Here we are one week away from Holy Week arguably the most important and most sacred time of the year for Christians. It is that week when we remember and re-enact the final week of Jesus’ life.
Palm Sunday when we remember Jesus’ going to Jerusalem to stand toe to toe with the religious and political forces of his day placing his vision of the Kingdom of God alongside the Roman Empire’s vision of kingdom; God’s peace alongside Pax Romana.
Maundy Thursday when Jesus celebrated the Passover with his disciples. That shared meal becoming the sacrament of the Lord’s Supper for Christians.
Good Friday when Jesus was executed by the Roman authorities.
All leading up to the celebration of Easter.
For as important and meaningful as those days are, I approach them cautiously. Not because what took place during that week or what those events mean for us today are not important, but because, in my opinion, the language we commonly use in talking about those events and about what they mean is often misused or misunderstood.
We talk about Jesus dying for our sins…for your sins and mine.
We talk about the idea that for you and me to be accepted by God or loved by God, God required the sacrifice of an innocent victim – Jesus.
We talk about Jesus giving his life for us.
Underneath that way of thinking lays what scholars identify as the myth of redemptive violence; the premise that violence or another’s sacrifice is somehow necessary for our salvation.
All of which is the understanding with which I grew up.
And, which is still deeply ingrained in the language and imagery of not only Holy Week, but the larger Christian message. And, an understanding which, I have come to believe, is a misreading and a misunderstanding of the Biblical witness, and of who Jesus was…and is.
And, so I am careful.
I do have an understanding of and a belief in Jesus giving his life for us. Or, better yet…Jesus giving his life to us. Not so much as a sacrifice in the way it usually talked about in Christian circles, but, he gave his life for us in a way similar to the way a parent gives her or his life for their child.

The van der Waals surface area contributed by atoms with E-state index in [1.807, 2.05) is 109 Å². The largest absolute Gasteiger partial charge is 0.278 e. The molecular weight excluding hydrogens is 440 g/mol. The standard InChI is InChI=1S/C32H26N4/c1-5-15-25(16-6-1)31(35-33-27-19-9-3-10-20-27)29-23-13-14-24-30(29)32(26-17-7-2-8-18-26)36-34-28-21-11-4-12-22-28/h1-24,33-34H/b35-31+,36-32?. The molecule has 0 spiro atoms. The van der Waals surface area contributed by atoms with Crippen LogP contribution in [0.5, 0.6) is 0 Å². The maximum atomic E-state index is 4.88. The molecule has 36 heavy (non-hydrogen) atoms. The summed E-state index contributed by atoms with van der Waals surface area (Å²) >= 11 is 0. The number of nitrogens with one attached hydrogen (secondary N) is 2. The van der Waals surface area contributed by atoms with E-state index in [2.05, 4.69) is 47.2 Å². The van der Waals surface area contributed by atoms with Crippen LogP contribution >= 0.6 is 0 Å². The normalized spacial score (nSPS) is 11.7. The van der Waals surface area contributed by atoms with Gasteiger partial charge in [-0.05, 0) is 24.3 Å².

In raising children, there are sacrifices yes…
But not because our children are bad and somehow in need of redemption, but our sacrifices are out of love, and in terms of time and dreams and the hopes we have for our children and for the future. We give life to our children and I understand Jesus giving his life for us and to us in this way.
And, I understand Jesus giving his life for us in the way you give something of your life for another.
The part of yourself you give when you listen to a friend.
The time you give when you teach a child.
The strength you give when you help another with food.
The hope you give when you rebuild a home.
The witness you give when you practice generosity.
The vision you give when you stand alongside those who are, too often left standing alone.
Jesus gave his life for us and to us in that way, as well.
His understanding of God…
His dream of God’s Kingdom come…
His vision of community and neighbor and who is included in the circle of God’s love.
All of that which was so much a part of what he taught and how he lived;
All of which was so wrapped up in his life and being.
This is the life he gave…
The life he offered to those who would take it.
And today, if we allow it and make room for it and believe that it might be so it becomes or can become a part of your life and mine.
Helping to make us both more human and more holy.
So we might not only live our lives, but give our lives;
And, pass on Jesus’ life…
That is what I understand the meaning of Holy Week to be about.
And, if that is so…
And, I am right…
Then this is where Lent meets the commercial for Ft. Lauderdale, FL. Maybe you have seen it.
The commercial highlights the reasons business and individuals should relocate to Ft. Lauderdale.
Several airports in the area.
Easy access to commercial shipping ports.
And, it ends with this…
A local business person looking directly at the camera; directly at you and me and saying:
“After all, it’s not what you make, it’s what you keep.”
To the extent that commercials like this are professionally researched and produced, that tag line is not a mistake or a “throw away” line, but reflects an attitude and way of thinking that is at play at least in the lives of those for whom the commercial is intended if not in the larger culture, as well.
But for those of us in the Christian community whose responsibility it is to allow the witness of the Bible and the words of Jesus to be a lens through which we see our lives and the larger communities and culture in which we live that attitude and way of thinking raises questions.
On one side is this:
After all, it is not what you make, it is what you keep.
And, on the other side is this…
Those who save their lives will lose it, and those who give their lives away will save them.
And so, a week away from Holy Week we are left to decide…
Which of those two is true?
Which of those two will shape who we are and how we live?